Alex’s talk was inspired by teaching a somewhat unmotivated class. He decided to get them to ask themselves “What do I need to do to get better at French?” He took the brave step of asking the pupils to judge him at the end of each lesson, in terms of what they thought. He asked them to not be personal, but to look at the teaching and learning that had taken place. They did this by completing the sentence “I thought this lesson was... “at the back of their exercise book. How was this beneficial? Well as Alex explained, he was establishing a dialogue with the pupils by writing a comment back. In this way, he personalises the kids’ experiences of lessons, actively engaging them with their own learning. It is important to give them feedback vocabulary and ideas to a certain extent at the start to guide them, rather than just saying ‘it was funny’ etc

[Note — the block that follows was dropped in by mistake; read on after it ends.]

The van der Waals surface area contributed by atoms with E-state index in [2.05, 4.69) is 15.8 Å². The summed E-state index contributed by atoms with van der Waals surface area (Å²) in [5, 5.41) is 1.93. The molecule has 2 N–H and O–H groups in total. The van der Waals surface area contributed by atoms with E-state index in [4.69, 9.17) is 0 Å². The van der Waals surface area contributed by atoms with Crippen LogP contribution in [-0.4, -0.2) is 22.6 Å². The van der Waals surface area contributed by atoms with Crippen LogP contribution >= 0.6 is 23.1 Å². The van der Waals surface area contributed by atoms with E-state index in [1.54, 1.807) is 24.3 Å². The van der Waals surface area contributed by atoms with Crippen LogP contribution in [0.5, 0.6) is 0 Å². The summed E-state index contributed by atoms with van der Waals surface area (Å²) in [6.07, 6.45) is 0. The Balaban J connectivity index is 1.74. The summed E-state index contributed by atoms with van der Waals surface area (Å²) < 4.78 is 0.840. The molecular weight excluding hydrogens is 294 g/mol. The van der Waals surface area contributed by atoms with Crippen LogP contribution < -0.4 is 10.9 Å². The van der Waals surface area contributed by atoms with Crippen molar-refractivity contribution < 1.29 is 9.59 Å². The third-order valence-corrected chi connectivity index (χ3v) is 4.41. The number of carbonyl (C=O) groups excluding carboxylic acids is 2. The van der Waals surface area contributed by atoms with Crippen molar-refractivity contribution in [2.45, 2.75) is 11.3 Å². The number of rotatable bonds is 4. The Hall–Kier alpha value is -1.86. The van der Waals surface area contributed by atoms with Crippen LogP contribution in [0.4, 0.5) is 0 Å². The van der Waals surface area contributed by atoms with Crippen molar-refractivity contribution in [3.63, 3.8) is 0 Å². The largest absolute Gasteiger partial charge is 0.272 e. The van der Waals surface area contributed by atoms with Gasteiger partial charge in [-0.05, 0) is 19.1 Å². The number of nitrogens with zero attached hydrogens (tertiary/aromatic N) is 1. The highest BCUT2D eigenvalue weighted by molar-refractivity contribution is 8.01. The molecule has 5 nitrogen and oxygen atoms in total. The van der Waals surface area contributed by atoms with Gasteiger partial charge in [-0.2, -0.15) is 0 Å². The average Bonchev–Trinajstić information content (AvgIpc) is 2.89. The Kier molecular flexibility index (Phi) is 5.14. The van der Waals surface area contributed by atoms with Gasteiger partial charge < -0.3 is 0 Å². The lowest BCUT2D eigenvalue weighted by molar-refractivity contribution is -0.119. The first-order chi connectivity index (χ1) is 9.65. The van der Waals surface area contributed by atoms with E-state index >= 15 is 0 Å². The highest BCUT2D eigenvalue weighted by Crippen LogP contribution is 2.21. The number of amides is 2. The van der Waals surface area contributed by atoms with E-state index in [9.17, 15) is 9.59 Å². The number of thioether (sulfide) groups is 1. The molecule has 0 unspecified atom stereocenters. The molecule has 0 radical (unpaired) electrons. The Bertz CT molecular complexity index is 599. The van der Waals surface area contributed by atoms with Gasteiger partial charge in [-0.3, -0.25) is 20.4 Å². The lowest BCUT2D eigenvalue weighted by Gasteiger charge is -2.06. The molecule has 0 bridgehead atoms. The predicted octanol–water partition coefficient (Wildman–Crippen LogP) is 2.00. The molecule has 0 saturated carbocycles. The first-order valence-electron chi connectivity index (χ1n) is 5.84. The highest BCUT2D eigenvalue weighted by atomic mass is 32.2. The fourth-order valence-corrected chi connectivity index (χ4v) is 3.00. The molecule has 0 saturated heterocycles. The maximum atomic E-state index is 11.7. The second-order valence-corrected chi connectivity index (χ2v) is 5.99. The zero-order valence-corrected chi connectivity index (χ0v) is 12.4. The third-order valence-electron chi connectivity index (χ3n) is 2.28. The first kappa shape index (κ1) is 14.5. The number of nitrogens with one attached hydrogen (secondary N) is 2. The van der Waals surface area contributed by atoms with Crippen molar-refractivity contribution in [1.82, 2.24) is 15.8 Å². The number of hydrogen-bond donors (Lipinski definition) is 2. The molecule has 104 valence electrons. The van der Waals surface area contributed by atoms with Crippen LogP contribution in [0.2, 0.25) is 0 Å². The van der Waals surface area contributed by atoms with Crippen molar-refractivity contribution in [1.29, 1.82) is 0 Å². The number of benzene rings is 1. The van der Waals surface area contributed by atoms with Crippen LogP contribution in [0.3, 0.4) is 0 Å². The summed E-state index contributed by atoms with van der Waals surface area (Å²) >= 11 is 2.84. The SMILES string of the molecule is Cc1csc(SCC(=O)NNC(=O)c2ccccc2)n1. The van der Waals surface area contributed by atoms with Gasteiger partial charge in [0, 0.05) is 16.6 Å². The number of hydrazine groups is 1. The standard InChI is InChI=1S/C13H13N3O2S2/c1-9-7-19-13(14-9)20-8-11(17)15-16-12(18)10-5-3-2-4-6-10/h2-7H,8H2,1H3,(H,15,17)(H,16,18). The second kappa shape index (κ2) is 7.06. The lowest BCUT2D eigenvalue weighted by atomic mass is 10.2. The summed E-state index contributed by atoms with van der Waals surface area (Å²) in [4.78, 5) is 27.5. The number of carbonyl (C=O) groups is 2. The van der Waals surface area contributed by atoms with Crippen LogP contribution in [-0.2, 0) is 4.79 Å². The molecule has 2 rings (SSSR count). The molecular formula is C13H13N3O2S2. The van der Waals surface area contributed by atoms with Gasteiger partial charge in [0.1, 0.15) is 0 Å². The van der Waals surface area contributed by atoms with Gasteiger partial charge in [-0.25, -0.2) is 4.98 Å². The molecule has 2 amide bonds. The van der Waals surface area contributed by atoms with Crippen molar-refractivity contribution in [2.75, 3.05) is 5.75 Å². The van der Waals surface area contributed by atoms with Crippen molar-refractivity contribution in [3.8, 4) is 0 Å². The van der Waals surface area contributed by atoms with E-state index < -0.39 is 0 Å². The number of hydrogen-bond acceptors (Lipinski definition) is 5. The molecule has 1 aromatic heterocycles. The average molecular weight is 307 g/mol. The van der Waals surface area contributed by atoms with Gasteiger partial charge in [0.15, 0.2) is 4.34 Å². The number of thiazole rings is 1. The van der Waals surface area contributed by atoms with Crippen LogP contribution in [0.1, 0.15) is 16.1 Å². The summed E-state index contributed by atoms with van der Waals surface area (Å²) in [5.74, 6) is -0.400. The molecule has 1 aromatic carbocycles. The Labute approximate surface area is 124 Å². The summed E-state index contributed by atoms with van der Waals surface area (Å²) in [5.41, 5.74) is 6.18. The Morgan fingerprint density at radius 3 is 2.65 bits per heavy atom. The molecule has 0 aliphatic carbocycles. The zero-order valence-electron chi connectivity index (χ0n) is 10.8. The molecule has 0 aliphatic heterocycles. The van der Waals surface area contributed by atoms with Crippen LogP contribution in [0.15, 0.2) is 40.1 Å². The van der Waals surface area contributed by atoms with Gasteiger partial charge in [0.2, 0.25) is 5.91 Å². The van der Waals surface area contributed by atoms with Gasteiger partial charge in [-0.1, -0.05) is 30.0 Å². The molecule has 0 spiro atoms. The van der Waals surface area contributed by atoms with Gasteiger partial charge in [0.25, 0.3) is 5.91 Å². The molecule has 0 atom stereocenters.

Doing this ensures that you can differentiate lessons according to the understanding that has taken place. You can give better feedback to parents at interviews and the pupils have more ownership of their own learning. This obviously adds value to their work. This was a really enjoyable talk, and one which I think I will adopt as we review the teaching and learning within our department.